Next year we will all feel the economic repercussions of the Covid pandemic… A financial storm is coming. And the Tories will face a battering if they still put up taxes, writes ROSS CLARK
Next year may or may not see us finally turn our backs on lockdowns and other Covid restrictions. But one thing is for sure: 2022 will be the moment in which the economic repercussions of the pandemic will be felt in just about every household in the country.
According to a think tank report yesterday, by April the average British family is going to be at least £1,200 poorer thanks to soaring energy bills, swingeing tax rises and inflation leaping to the highest level in a generation.
The Resolution Foundation warns that we can expect ‘the year of the squeeze’ as a hurricane of economic bad news batters our already beleaguered finances.
And the early gusts have already begun.
Inflation is now at 5 per cento, far above the Bank of England’s 2 per cent target, and is expected to leap to 6 per cent by the spring
Real earnings — with inflation taken into account — are now flat, and when next month’s figures come out they will almost certainly show a fall.
Inflation is now at 5 per cento, far above the Bank of England’s 2 per cent target, and is expected to leap to 6 per cent by the spring.
Are you expecting a 6 per cent pay rise this year? Altrimenti, then by next Christmas, all other things being equal, you’ll have less money in your pocket.
Nel frattempo, annual gas bills are expected to soar by an astonishing £600 on average once the energy price cap is reviewed in the spring. This is thanks to an unprecedented jump in wholesale prices.
As if all that wasn’t bad enough, from April, National Insurance contributions will rise by 1.25 per cent from their current level to fund the NHS and social care.
Any full-time worker on the national living wage will be hit with this rise.
And the tax misery doesn’t even end there. You may have forgotten that in his budget back in March, Chancellor Rishi Sunak announced that income-tax thresholds would be frozen until 2026.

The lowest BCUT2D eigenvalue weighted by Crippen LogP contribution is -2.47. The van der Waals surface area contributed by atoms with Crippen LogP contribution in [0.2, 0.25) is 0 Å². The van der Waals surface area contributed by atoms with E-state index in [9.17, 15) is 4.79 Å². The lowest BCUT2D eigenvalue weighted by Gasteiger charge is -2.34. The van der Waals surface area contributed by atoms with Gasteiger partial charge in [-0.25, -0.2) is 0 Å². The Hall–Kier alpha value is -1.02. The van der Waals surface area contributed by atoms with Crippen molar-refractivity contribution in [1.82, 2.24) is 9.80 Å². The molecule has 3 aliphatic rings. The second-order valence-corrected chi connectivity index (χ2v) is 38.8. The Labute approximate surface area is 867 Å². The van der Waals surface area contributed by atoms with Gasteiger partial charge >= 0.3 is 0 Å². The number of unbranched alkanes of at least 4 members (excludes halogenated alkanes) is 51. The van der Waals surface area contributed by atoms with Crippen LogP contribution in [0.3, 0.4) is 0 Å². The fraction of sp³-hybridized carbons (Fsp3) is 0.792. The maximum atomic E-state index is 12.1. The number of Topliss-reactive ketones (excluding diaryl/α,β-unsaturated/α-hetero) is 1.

Chancellor Rishi Sunak announced that income-tax thresholds would be frozen until 2026
As wages rise thanks to inflation, this means that more and more of us will steadily be ensnared in the higher rate of income tax: attualmente 40 per cent on earnings over £50,270.
Sunak’s manoeuvre was a classic stealth tax of the kind New Labour so relished. There was a time when only the richest people had to surrender almost half their pay packet above a threshold to the Government — yet now teachers, nurses and many others on relatively ordinary incomes are being expected to cough up.
So faced with all this economic gloom, what should the Government actually be doing?
Above all it should be rediscovering the sensible principles of sound Conservative government: low taxes, pro-entrepreneurship and emphasising personal responsibility.
There is little that ministers can do today to counter the rise in wholesale gas prices, which is an international phenomenon caused by the recovery of the global economy.
Detto ciò, we would be in a much better position to withstand these pressures had the Government embraced the creation of a national shale gas industry, instead of capitulating to environmentalists and turning its back on the technology.
One thing the Government could do almost immediately is to scrap the punitive eco-taxes hiked on to energy bills and designed to support the switch to renewable energy.